SB 3146, sponsored by Sen. Celina Villanueva (D-Chicago)/Rep. Lakesia Collins (D-Chicago) changes the requirements of the Act from one day of rest per “calendar week” to one day of rest per “consecutive seven-day period”. In addition, an employee who works more than 7 1/2 continuous hours will be entitled to an additional 20-minute meal period for every additional 4 1/2 continuous hours worked. The change to the law increases the civil penalties for violations. An employer with fewer than 25 employees shall pay a penalty not exceed $250 per offense, payable to the Department of Labor, and damages of up to $250 per offense, payable to the employee or employees affected. For an employer with 25 or more employees, the civil penalty shall not exceed $500 per offense, payable to the Department, and damages of up to $500 per offense, payable to the employee or employees affected. Provides that an offense under the Act shall be determined on an individual basis for each employee whose rights are violated. Employers covered by the Act must post and keep posted, in one or more conspicuous places on the premises of the employer where notices to employees are customarily posted, a notice, to be provided by the Director of Labor, summarizing the requirements of the Act and information pertaining to the filing of a complaint. The legislation was approved by the Governor and has a January 1, 2023 effective date. NFIB was neutral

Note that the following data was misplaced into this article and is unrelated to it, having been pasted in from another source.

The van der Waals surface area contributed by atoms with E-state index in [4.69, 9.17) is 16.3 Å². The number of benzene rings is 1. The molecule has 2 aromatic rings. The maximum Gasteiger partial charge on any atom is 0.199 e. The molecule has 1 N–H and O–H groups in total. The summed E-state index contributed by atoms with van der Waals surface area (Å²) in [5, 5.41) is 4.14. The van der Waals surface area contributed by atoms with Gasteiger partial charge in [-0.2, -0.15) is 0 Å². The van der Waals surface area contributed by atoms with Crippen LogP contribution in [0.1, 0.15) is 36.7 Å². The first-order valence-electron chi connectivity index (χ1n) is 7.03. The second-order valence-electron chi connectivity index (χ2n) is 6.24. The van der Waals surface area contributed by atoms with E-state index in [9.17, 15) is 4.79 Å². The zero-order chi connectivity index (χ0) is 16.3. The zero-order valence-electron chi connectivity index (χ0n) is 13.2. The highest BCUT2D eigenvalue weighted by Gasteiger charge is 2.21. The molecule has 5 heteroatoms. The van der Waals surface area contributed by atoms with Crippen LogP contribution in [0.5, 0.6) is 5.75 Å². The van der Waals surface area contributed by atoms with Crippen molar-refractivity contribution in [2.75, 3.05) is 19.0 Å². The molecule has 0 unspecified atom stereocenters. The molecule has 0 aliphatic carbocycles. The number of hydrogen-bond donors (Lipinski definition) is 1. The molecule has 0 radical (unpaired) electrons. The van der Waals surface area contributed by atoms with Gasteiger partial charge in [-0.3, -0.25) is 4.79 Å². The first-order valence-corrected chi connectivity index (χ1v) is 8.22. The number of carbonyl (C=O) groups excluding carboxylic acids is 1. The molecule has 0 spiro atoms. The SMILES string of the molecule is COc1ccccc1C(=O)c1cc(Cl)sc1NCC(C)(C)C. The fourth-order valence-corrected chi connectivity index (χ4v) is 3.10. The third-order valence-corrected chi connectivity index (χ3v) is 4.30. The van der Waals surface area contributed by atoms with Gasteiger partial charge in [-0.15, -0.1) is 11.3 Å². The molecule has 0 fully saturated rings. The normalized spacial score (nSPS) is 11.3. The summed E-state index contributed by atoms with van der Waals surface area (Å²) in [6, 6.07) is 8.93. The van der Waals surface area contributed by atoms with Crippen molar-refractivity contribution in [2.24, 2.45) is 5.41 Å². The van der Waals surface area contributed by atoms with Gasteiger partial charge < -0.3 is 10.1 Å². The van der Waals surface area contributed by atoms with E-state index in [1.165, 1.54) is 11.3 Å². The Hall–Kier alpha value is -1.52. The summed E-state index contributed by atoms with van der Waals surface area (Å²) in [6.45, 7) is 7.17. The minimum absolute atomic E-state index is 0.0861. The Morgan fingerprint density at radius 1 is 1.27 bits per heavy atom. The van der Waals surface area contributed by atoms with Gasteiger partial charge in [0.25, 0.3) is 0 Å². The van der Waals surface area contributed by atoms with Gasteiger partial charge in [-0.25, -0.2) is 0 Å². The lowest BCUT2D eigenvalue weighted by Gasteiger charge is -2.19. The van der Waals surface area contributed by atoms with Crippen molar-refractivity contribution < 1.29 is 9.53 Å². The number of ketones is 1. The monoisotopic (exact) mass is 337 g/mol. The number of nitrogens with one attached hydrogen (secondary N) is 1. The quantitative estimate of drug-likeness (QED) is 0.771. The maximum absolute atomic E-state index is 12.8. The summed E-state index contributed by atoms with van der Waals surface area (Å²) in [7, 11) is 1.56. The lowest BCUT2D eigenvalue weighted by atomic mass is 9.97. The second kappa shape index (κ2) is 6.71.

SB 3416, sponsored by Sen. Emil Jones, Jr. (D-Chicago) and Rep. Marcus Evans, Jr. (D-Chicago), as passed by both chambers provides that specified provisions of the One Day Rest in Seven Act do not apply to employees for whom work hours, days of work, and rest periods are established through the collective bargaining process. The Governor approved the bill which has a January 1, 2023 effective date.